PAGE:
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From this week’s Galway City Tribune – Gardaí have warned city publicans that alcohol cannot be served outside their own premises – even in newly-created on-street spaces designated by Galway City Council as suitable for outdoor dining.

Councillor Mike Crowe (FF) said three Gardaí visited a number of city centre pubs on Thursday afternoon informing them that drinking outdoors was not allowed under licensing laws.

“They warned publicans and restaurants that the area outside their premises is not covered by the licence, and therefore under national legislation, they are breaking the law, because they are not entitled to sell alcohol in non-licensed areas.

“The operators were told that this was an official warning, and they will be back again in a few days and if it persisted, they [Gardaí] would have no option but to issue a charge and forward files to the Director of Public Prosecution. You could not make this up.

“All of the big operators were visited, and received an official warning, and they will be charged if they persist. According to the guards, they’re getting instructions from [Garda headquarters in] Phoenix Park,” he said.

The matter will be raised at a meeting of the Galway City Joint Policing Committee on Monday.
This is a shortened preview version of this article. To read the rest of the story, see this week’s Galway City Tribune. You can buy a digital edition HERE.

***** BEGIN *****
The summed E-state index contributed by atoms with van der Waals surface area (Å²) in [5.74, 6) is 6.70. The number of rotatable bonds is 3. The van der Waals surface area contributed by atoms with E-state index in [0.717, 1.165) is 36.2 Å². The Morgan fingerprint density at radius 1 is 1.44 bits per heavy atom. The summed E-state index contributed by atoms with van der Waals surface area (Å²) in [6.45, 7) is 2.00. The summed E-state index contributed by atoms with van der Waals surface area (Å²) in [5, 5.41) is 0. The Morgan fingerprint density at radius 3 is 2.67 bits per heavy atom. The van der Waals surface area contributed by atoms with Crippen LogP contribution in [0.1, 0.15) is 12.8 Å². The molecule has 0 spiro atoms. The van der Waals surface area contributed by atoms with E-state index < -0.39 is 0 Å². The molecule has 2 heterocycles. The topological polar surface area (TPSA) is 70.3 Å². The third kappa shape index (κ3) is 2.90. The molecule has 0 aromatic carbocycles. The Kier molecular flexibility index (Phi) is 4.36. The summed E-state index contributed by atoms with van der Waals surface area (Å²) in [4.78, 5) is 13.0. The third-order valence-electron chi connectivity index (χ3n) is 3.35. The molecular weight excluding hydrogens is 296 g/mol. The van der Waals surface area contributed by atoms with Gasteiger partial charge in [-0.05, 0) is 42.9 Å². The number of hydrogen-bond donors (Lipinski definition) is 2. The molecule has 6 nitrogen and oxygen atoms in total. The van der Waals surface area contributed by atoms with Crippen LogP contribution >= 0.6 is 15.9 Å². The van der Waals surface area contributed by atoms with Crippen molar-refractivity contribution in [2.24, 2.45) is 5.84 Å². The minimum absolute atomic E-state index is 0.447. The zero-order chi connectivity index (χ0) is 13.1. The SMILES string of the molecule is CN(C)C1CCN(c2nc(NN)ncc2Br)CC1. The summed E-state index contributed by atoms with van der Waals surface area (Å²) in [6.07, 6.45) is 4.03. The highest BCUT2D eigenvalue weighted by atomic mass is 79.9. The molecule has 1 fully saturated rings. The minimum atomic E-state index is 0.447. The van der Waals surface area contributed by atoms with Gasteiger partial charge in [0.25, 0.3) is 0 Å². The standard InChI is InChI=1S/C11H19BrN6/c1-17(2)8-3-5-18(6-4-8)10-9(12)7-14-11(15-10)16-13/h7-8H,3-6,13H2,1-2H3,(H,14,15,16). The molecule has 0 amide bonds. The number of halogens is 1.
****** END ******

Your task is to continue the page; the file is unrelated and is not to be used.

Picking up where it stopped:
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CITY TRIBUNE

Call for 50% affordable homes in new Galway City Council estates

Stephen Corrigan

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From this week’s Galway City Tribune – The next Galway City Development Plan should include a greater provision for affordable housing than that recommended by Government, a meeting of the City Council has heard.

Cllr Declan McDonnell (Ind) told the meeting that while it was the Government’s intention to introduce a stipulation that new estates should have 10% affordable housing, Galway should go further – building anything up to 50% affordable in developments that are led by the local authority.

The Affordable Housing Bill, which is currently working its way through the Oireachtas, proposes that all developments should have 10% affordable and 10% social housing as a condition of their approval.

Affordable housing schemes help lower-income households buy their own houses or apartments in new developments at significantly less than their open market value, while social housing is provided by local authorities and housing agencies to those who cannot afford their own accommodation.

The Council meeting, part of the pre-draft stage of forming the Development Plan to run from 2023 to 2029, was to examine the overarching strategies that will inform the draft plan to come before councillors by the end of the year and Cllr McDonnell said a more ambitious target for affordable housing was absolutely necessary.

“It must be included that at least 50% of housing must be affordable [in social housing developments],” he said.

This sentiment was echoed by Cllr Eddie Hoare (FG) who questioned if the City Council was ‘tied down’ by national guidelines, or if it could increase the minimum percentage of affordable housing required locally.
This is a shortened preview version of this article. To read the rest of the story, see this week’s Galway City Tribune. You can buy a digital edition HERE.